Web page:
At the beginning of any search, it is important to remember that the goal is not merely to appoint someone to the vacant position; it is to appoint someone to the position who will be a successful addition to the team and will thrive in this new opportunity. As such, the process used to identify, select, and integrate the new team member needs to include careful screening, thoughtful recruiting, and well-planned engagement of the community. In this way, the appointee will be set up for success with those who will be essential in moving the institution forward.
The challenge for institutions is ensuring sufficient community participation—which contributes to greater buy-in once the new leader is appointed—while respecting candidates’ concerns about confidentiality during the search process.
Engagement at the Start
Creating an early opportunity for community participation will pay dividends when the process nears its end. For example, community members can be invited to listening sessions (in-person or virtual) where they can describe what they believe are the important challenges, opportunities, and measures of success for the new leader. In many searches, we have also provided an anonymous survey, with the same questions asked in the listening sessions, that community members can complete. By offering these options, community members feel engaged in the search right from the start and are assured that their priorities for the position have been heard.
Engagement During Campus Visits
To provide candidates with an authentic experience of the campus community while maintaining some degree of privacy in the search, we recommend convening small groups of community representatives who meet with finalists and share institutional priorities and opportunities with them, as well as ask questions that pertain to academic or functional areas. For example, it has become increasingly common to invite five to 10 faculty members, perhaps elected by their peers, to meet with the candidates. Separately, a subset of department chairs might be invited as well. Finally, there might be an elected group of staff, a subset of the cabinet, one or more student leaders, and several trustees who would also meet with finalists.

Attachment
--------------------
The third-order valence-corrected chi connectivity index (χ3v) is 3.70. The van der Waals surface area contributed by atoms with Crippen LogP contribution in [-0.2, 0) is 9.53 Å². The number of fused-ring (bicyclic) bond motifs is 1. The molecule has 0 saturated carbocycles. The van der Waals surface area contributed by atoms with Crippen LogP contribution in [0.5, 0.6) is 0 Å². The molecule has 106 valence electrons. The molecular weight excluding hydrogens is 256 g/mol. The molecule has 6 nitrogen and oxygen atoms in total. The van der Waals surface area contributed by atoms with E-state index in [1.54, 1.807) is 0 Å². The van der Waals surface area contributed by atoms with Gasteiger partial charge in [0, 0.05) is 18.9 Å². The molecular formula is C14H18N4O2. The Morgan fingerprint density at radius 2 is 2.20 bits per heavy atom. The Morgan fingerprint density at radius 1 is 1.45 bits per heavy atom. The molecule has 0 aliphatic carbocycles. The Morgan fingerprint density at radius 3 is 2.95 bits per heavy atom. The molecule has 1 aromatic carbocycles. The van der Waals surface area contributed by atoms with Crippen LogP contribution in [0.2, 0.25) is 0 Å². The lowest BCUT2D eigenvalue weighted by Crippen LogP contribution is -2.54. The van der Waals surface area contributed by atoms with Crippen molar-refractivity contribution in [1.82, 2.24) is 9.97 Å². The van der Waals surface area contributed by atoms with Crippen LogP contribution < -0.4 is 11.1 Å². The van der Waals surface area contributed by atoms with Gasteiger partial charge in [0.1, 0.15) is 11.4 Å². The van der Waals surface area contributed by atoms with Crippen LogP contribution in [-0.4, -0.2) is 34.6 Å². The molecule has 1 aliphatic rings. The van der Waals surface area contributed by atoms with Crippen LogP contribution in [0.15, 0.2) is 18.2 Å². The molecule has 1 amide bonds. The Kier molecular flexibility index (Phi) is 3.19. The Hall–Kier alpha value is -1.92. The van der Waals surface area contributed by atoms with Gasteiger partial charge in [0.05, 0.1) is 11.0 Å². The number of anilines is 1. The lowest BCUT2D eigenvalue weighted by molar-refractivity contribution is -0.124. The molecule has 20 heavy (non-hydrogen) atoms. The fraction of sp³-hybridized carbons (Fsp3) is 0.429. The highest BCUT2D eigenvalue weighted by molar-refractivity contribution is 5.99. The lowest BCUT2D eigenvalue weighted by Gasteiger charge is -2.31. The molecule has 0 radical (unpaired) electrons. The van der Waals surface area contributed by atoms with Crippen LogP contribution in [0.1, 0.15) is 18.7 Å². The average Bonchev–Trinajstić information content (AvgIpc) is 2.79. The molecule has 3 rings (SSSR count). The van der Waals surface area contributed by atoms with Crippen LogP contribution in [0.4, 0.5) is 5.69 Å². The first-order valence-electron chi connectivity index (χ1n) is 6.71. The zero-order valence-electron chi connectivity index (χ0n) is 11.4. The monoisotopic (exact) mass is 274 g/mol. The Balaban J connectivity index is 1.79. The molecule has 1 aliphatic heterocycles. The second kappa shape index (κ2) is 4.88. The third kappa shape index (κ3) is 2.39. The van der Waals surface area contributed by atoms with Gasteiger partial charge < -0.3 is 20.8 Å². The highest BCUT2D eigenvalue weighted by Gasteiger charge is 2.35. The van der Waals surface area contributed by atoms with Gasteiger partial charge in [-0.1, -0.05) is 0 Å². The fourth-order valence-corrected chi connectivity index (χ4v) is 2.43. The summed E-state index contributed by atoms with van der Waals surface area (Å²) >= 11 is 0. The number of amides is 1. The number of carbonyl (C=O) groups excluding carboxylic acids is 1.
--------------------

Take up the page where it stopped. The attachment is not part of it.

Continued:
All of these groups are then asked to provide feedback on the finalists (e.g., Where do you see strong alignment between this candidate and the position profile? What further questions do you have about this candidate’s ability to be successful at the institution?) via an electronic survey. These results can be anonymous and remain secure throughout the remainder of the search process. In many instances, community members who meet with candidates are asked to sign a nondisclosure agreement to maximize confidentiality at the finalist stage.
These meetings ideally would be held in an area of the campus (or adjacent to the campus) that is accessible to invited community members but limits exposure for candidates. Some candidates will be comfortable taking a campus tour. We recommend a student-led group tour to allow each candidate to participate with other individuals exploring the campus.
During this time of significant turnover at all levels in higher education, institutions are well-served by conducting a search process that ensures candidates feel as supported and protected as possible while allowing the community to develop a clear understanding of the candidate’s ability to succeed at the institution. A modified open search can be an ideal way to accomplish these goals simultaneously and achieve a successful outcome to a leadership search.
Melissa Trotta, EdD, is the associate managing principal at AGB Search. Margaret (Peggy) Plympton, EdD, is a principal at AGB Search.
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Opinions expressed in AGB blogs are those of the authors and not necessarily those of the institutions that employ them or of AGB.